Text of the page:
This is a view of the Tilapia that have been placed in the tank. These fish are approximately 4 months old and will spend the next year in this tank growing before going to an outdoor tank or placed in another system all together.
This build utilized 4 inch PVC pipes as the main water transport. These are the pipes after drilling all of the holes for the net pots.
This is the area that would be utilized as well as the 275 gallon IBC tote that would hold the fish.
Here are the pipes after they had been placed and the water was being cycled as a test.
In the photo you can see the seeds have been started in rockwool cubes. Here I am placing these cubes in net pots surrounded by hydroton for stability.
Here are the pots ready to be placed in the outdoor system.
Here is the completed system in a test stage.
The fish in this video are approximately 4 months old.
Here are the plants after they have been in the system for a week and the fish have been placed in the IBC tote.
Here you can see all of the vegetables after just a couple of weeks. The growth rate is high due to incredible amounts of nutrients they are receiving. There are several different types of butterhead lettuce as well as several herbs.
In this video you can see the system at work. I intentionally used the clear piping in this system. While it promoted algae buildup it also allows you to see the water flow.
This is a view of 2 week old Basil plants.
2 week old Esmerelda lettuce.
The outcome of a fully functioning Aquaponics system.
This video shows the system in action.
This is a bunch of basil picked from the system. As you can see the roots are still on the rockwool. You can share the Basil with friends and they can simply place in water and it will stay alive for quite some time.
This is a head of Esmerelda lettuce grown in the system.
This video is a very short time lapse of the system and some growth over about a month long period of time.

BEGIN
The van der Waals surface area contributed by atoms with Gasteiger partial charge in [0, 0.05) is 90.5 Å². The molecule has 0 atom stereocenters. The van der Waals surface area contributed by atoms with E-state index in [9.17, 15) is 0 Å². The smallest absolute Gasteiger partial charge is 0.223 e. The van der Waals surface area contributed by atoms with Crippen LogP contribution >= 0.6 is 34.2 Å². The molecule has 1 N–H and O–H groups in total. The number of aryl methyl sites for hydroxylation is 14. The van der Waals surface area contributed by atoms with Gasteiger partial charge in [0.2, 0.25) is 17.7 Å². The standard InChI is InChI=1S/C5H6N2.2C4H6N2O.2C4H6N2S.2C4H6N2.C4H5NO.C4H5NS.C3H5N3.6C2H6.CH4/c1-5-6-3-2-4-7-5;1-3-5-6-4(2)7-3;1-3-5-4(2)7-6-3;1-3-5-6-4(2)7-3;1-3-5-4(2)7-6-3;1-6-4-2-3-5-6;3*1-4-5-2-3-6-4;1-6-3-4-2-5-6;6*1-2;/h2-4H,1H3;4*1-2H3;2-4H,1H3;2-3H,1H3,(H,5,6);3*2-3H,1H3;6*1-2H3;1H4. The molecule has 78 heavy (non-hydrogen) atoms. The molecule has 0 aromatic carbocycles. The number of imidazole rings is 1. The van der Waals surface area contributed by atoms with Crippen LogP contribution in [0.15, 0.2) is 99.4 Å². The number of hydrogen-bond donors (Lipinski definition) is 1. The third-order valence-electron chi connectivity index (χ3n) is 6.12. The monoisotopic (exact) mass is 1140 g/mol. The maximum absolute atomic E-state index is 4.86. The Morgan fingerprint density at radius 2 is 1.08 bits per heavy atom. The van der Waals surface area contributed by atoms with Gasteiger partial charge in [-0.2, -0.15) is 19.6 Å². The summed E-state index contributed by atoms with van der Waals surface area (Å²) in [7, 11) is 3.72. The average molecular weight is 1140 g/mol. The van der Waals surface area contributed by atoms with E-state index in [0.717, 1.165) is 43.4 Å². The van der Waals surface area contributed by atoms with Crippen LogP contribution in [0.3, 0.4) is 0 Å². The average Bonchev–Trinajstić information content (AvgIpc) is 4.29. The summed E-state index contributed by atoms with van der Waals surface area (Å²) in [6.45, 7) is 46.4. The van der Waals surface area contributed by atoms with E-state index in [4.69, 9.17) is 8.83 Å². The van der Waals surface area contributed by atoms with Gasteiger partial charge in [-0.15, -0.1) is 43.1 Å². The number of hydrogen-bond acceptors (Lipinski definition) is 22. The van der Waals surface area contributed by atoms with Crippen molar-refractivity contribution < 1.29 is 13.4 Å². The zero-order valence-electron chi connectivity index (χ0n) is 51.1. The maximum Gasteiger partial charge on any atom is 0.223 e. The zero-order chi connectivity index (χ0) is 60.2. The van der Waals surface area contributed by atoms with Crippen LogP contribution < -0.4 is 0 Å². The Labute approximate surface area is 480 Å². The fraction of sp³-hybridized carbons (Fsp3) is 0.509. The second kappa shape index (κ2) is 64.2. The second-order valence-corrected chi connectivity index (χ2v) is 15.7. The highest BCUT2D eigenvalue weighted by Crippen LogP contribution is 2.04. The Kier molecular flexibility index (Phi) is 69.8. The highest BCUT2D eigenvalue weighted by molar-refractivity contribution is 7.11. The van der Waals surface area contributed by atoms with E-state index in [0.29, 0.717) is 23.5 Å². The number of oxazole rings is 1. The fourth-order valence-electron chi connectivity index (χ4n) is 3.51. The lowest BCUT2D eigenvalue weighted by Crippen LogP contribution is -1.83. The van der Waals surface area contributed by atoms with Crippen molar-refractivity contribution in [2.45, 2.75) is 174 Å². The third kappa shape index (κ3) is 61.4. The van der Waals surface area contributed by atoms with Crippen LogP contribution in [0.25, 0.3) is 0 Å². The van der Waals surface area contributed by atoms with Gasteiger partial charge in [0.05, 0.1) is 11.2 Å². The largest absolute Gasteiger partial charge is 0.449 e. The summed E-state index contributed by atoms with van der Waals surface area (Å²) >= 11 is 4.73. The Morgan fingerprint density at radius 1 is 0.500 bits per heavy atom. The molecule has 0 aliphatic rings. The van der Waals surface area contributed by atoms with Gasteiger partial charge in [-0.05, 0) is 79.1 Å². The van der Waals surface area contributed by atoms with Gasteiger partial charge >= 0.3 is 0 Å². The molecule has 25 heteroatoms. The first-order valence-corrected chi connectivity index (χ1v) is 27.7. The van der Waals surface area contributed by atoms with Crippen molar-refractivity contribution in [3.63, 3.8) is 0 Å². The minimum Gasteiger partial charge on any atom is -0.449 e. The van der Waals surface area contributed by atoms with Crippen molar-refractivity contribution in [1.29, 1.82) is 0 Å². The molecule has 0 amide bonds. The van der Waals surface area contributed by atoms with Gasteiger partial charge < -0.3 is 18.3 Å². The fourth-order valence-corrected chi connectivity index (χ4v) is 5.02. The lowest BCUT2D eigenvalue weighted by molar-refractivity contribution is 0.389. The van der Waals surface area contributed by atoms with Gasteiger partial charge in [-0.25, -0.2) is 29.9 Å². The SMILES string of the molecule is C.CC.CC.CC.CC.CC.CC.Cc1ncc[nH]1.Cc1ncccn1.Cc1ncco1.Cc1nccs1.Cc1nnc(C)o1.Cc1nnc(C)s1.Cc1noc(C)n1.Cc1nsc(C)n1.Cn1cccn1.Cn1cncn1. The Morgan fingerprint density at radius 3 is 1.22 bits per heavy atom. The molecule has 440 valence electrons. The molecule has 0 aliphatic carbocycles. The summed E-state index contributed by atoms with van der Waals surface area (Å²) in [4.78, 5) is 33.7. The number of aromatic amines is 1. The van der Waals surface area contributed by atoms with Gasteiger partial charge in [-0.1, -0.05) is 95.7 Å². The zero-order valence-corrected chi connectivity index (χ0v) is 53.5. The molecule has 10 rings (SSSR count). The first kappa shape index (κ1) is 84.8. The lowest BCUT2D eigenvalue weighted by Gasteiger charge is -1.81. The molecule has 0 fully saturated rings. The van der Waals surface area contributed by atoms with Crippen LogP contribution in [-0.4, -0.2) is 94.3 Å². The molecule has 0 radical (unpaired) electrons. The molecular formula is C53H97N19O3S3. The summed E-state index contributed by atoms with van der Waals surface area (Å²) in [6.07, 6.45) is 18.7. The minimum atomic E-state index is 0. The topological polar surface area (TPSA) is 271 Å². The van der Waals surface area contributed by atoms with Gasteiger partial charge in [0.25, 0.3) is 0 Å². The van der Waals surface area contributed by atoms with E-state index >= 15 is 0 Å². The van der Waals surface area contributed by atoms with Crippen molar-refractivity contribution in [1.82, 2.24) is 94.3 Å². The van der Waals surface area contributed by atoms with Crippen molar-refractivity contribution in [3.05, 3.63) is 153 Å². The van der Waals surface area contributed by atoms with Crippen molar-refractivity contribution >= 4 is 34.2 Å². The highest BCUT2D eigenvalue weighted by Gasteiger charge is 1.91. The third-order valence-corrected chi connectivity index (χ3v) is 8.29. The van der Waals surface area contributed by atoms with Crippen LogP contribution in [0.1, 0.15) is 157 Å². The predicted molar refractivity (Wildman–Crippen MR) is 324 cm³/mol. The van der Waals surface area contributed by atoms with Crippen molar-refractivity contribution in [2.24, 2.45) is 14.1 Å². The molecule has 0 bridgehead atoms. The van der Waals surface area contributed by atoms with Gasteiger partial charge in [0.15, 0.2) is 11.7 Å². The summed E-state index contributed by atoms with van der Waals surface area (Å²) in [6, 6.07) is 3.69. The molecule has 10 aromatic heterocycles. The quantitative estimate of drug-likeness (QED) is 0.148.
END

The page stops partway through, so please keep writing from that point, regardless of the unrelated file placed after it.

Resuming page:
This indoor system had approximately 40, 7 month old Tilapia as part of the system.
This is the beginning of the build. It would utilize 4, 4 inch pvc pipes as the primary water conduits.
This is the system with the addition of some plants that were in an outdoor system to help get it started.
This is the build of a Biofilter simply using some PVC piping, a 5 gallon bucket and Hydroton.
Here is the fully operational system. It is using 2 grow lights, a Metal Halide light and a Fluorescent.
In this photo you can see a multi stage filtering system. The water is pumped from the tank to a biofilter (orange bucket) it goes through the pvc pipes where it releases its nutrients and is further filtered by the plants roots. After exiting the final 4 inch pips it enters into one more filter which utilizes Filter Floss before entering back into the stock tank where the fish are held.
Here is another view of the operating system.
This is a photo of an eggplant grown in the system.
This is a photo of heads of lettuce, dill, parsley, and tomatoes growing in the system.
A photo of vine ripened tomatoes growing in the indoor aquaponics system.
A photo of the fish that are supplying all of the nutrients for all of the plants.
Here are some beautiful tomatoes grown indoors and picked in February.
To start my foray (now I breed my own) into raising Tilapia I had to order my first fish from a supplier in Kansas City. The fish arrived overnight in a styrofoam container to regulate the temperature. None were lost in transport.
When the fish arrived they were about 2 week old.
At the time I acclimated the fry by placing them into a 20 gallon inside tank.
These are the fish swimming around. Most of them at this point were less than 3/4 of an inch in length.
As I mentioned I now supply my own Fry through the use of breeders as well as the live births that occur in all of the tanks. The above video is of my breeder tank where I currently keep 3 mature Tilapia.
One way to prepare for an outdoor system is to utilize grow lights. Here you see many of the plans that would eventually end up outside as well as a container of Duckweed which is utilized as a supplemental food source for the Tilapia.
Here are the fish at approximately 3 months old. They are approximately 2/3 inches long. These fish were moved into an outdoor system soon after this picture was taken, you can see video of these fish in their new environment in the Outdoor 2011 Section.
Here is a Tilapia approximately 5 months old. The fish has been in ideal conditions in an outdoor aquaponics system and has grown to nearly 6 inches in length.
Here is an 8 month old Tilapia that is a part of an indoor aquaponics system.
This 8 month old Tilapia is approximately 8 inches in length and very edible.
This 12 month old Tilapia is nearly 12 inches in length and as you can see, it is beginning to put on significant weight.
For Indoor/Outdoor capable setups, I have developed a cycle of 15/16 months of indoor growth before a final 3/4 months of outdoor growth. This 15 month fish is being transfered to an outdoor system. It is almost 13 inches in length and 26 ounces (1 pound, 10 ounces) in weight. This fish is ideal for eating.